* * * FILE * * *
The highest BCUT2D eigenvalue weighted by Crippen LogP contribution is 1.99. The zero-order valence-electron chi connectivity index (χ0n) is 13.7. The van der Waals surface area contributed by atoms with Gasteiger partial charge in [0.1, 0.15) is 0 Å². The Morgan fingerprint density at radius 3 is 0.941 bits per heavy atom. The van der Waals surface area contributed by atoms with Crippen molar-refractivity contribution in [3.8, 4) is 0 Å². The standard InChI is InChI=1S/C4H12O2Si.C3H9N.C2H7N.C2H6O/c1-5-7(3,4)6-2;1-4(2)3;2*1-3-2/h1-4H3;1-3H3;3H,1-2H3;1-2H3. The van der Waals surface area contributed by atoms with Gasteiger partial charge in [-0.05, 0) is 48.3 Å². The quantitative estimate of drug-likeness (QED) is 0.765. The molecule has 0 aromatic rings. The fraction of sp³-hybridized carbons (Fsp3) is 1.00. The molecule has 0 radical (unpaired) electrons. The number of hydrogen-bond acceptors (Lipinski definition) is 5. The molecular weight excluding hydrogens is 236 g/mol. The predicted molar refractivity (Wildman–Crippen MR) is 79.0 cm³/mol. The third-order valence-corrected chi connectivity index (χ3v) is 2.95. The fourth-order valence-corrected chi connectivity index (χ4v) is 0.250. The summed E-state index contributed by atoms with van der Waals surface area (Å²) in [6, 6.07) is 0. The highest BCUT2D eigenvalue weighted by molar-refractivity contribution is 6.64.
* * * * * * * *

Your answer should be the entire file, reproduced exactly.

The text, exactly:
The highest BCUT2D eigenvalue weighted by Crippen LogP contribution is 1.99. The zero-order valence-electron chi connectivity index (χ0n) is 13.7. The van der Waals surface area contributed by atoms with Gasteiger partial charge in [0.1, 0.15) is 0 Å². The Morgan fingerprint density at radius 3 is 0.941 bits per heavy atom. The van der Waals surface area contributed by atoms with Crippen molar-refractivity contribution in [3.8, 4) is 0 Å². The standard InChI is InChI=1S/C4H12O2Si.C3H9N.C2H7N.C2H6O/c1-5-7(3,4)6-2;1-4(2)3;2*1-3-2/h1-4H3;1-3H3;3H,1-2H3;1-2H3. The van der Waals surface area contributed by atoms with Gasteiger partial charge in [-0.05, 0) is 48.3 Å². The quantitative estimate of drug-likeness (QED) is 0.765. The molecule has 0 aromatic rings. The fraction of sp³-hybridized carbons (Fsp3) is 1.00. The molecule has 0 radical (unpaired) electrons. The number of hydrogen-bond acceptors (Lipinski definition) is 5. The molecular weight excluding hydrogens is 236 g/mol. The predicted molar refractivity (Wildman–Crippen MR) is 79.0 cm³/mol. The third-order valence-corrected chi connectivity index (χ3v) is 2.95. The fourth-order valence-corrected chi connectivity index (χ4v) is 0.250. The summed E-state index contributed by atoms with van der Waals surface area (Å²) in [6, 6.07) is 0. The highest BCUT2D eigenvalue weighted by molar-refractivity contribution is 6.64.